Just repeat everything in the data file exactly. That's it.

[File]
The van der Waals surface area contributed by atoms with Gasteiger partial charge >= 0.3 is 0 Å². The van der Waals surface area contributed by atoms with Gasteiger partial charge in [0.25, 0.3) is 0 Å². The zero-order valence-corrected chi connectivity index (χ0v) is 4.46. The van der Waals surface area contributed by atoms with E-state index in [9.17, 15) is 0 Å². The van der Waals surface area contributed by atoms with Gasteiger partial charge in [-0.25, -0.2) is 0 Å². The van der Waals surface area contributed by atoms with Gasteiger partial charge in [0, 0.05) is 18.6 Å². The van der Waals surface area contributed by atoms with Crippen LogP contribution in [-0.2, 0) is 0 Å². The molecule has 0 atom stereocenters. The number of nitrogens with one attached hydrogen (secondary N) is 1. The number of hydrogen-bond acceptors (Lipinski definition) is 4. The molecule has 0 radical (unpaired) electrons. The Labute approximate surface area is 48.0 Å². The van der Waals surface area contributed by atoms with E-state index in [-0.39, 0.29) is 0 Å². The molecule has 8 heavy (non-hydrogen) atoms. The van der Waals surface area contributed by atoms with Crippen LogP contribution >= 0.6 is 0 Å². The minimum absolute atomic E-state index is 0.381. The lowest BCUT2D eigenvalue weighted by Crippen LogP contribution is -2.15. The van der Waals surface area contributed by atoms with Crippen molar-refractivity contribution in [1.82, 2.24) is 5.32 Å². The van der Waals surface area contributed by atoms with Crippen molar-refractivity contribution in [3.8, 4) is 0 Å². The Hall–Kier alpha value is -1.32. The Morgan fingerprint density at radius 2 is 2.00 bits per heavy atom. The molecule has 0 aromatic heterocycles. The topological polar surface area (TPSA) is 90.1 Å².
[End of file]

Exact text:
The van der Waals surface area contributed by atoms with Gasteiger partial charge >= 0.3 is 0 Å². The van der Waals surface area contributed by atoms with Gasteiger partial charge in [0.25, 0.3) is 0 Å². The zero-order valence-corrected chi connectivity index (χ0v) is 4.46. The van der Waals surface area contributed by atoms with E-state index in [9.17, 15) is 0 Å². The van der Waals surface area contributed by atoms with Gasteiger partial charge in [-0.25, -0.2) is 0 Å². The van der Waals surface area contributed by atoms with Gasteiger partial charge in [0, 0.05) is 18.6 Å². The van der Waals surface area contributed by atoms with Crippen LogP contribution in [-0.2, 0) is 0 Å². The molecule has 0 atom stereocenters. The number of nitrogens with one attached hydrogen (secondary N) is 1. The number of hydrogen-bond acceptors (Lipinski definition) is 4. The molecule has 0 radical (unpaired) electrons. The Labute approximate surface area is 48.0 Å². The van der Waals surface area contributed by atoms with E-state index in [-0.39, 0.29) is 0 Å². The molecule has 8 heavy (non-hydrogen) atoms. The van der Waals surface area contributed by atoms with Crippen LogP contribution >= 0.6 is 0 Å². The minimum absolute atomic E-state index is 0.381. The lowest BCUT2D eigenvalue weighted by Crippen LogP contribution is -2.15. The van der Waals surface area contributed by atoms with Crippen molar-refractivity contribution in [1.82, 2.24) is 5.32 Å². The van der Waals surface area contributed by atoms with Crippen molar-refractivity contribution in [3.8, 4) is 0 Å². The Hall–Kier alpha value is -1.32. The Morgan fingerprint density at radius 2 is 2.00 bits per heavy atom. The molecule has 0 aromatic heterocycles. The topological polar surface area (TPSA) is 90.1 Å².